Ready to try what made us famous?

Create custom email campaigns, measure performance, and turn insights into results with Mailchimp’s email marketing tools.

Sign up

Make a schedule

Not everyone has a regular schedule for sending campaigns, but it can be helpful, especially if you need to collaborate with a team or wear a lot of hats as a small business owner. One way to make sure you’re staying on track is to create a content calendar to schedule your campaigns, blog posts, social media posts, and more.

Your email marketing schedule will depend on your industry, the types of content you send, and your sending frequency, but here’s an example of a schedule you might set up for yourself:

Day 1: Jot down content topics, art ideas, and other basic elements for your upcoming campaign.

Day 2: Write out what you’d like to say about each topic and pull any photos or artwork you’d like to use into a folder.

Day 3: Log in to Mailchimp and create your campaign. Be sure to proofread for any errors and grammar, and send a few test campaigns to make sure everything is just right.

Day 4: Send your campaign.

Here are some more email marketing campaign tips to get you started.

There are times when you’ll want to send to your entire list, but taking advantage of Mailchimp’s segmentation tools can significantly increase the click-through rates and e-commerce orders your campaigns generate.

Ready to try what made us famous?

Create custom email campaigns, measure performance, and turn insights into results with Mailchimp’s email marketing tools.

Sign up

Design your emails

When designing email campaigns, focus on your message and keep your design straightforward. We suggest laying out all the elements for your campaign in a hierarchy, putting your most important information or the main takeaway toward the top so people can quickly scan your email if they’re short on time.

Make your campaigns as easy to read as possible by dividing the text into sections, choosing legible fonts within the 14-16px range that will be rendered across email clients, and adding an obvious call to action. Above all, you want everything in your campaigns to be clear and to the point.

Check out our Email Design Guide for more tips.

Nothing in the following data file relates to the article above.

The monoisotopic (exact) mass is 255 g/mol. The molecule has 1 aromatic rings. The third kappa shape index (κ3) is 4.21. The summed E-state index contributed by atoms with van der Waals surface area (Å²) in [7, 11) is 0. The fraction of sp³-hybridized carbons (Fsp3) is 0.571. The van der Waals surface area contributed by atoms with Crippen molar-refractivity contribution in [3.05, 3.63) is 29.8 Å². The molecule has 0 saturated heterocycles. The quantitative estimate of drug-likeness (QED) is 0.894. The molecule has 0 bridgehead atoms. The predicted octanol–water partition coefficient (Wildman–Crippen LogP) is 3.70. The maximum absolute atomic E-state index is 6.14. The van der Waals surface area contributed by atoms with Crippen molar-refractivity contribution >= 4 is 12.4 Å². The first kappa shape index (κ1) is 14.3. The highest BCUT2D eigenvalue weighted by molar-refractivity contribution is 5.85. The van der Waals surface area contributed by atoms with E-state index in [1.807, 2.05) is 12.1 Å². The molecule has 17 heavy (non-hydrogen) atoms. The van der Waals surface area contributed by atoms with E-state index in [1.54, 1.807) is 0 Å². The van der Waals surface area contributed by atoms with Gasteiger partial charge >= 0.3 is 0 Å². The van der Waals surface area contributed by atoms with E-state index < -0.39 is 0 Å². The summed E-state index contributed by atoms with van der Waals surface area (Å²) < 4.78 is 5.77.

Code your templates

Looking to have more control over your email design? You have the option to code your own HTML template and import it to Mailchimp. We even have our template language so you can create email templates that are editable in the template editor or campaign builder, and we recommend making your layouts 600 pixels or 640 pixels wide to ensure they’re displayed properly across email clients.

Our Email Template Reference provides more in-depth information on how to code your templates.

We suggest laying out all the elements for your campaign in a hierarchy, putting your most important information or the main takeaway toward the top so people can quickly scan your email if they’re short on time.

Test your campaigns

Once you’ve designed your campaign, your gut instinct will probably be to click ‘Send’ immediately. Resist the temptation. Take it slow. We know you want to get your message out there, but taking a little time to test your design to make sure it looks good in as many different email clients and devices as possible will make it much more effective.

Test in different email clients and ISPs

All email clients are created differently, which means that the campaign you designed in Mailchimp might look slightly different in your subscribers’ inboxes. There are some similarities in how certain email clients render HTML email, but we recommend testing any email clients that have a strong presence on your list.

With our Litmus-powered Inbox Preview tool, you get a chance to see how your campaign will look across more than 40 different email clients before you send it.

Send test emails to friends and coworkers

It sometimes helps to get a second pair of eyes on a campaign before you send it. If you have any friends or coworkers who can check your email for typos and give you some feedback on the layout, you can send them a test email so they can preview the campaign directly in their inbox.

Find the best version with A/B Testing campaigns

Not sure which subject line will get the most opens and clicks? Think there might be a certain time of day your customers are most likely to purchase your campaign. Running an A/B test lets you experiment with different versions of a campaign to see how the changes you make impact your results.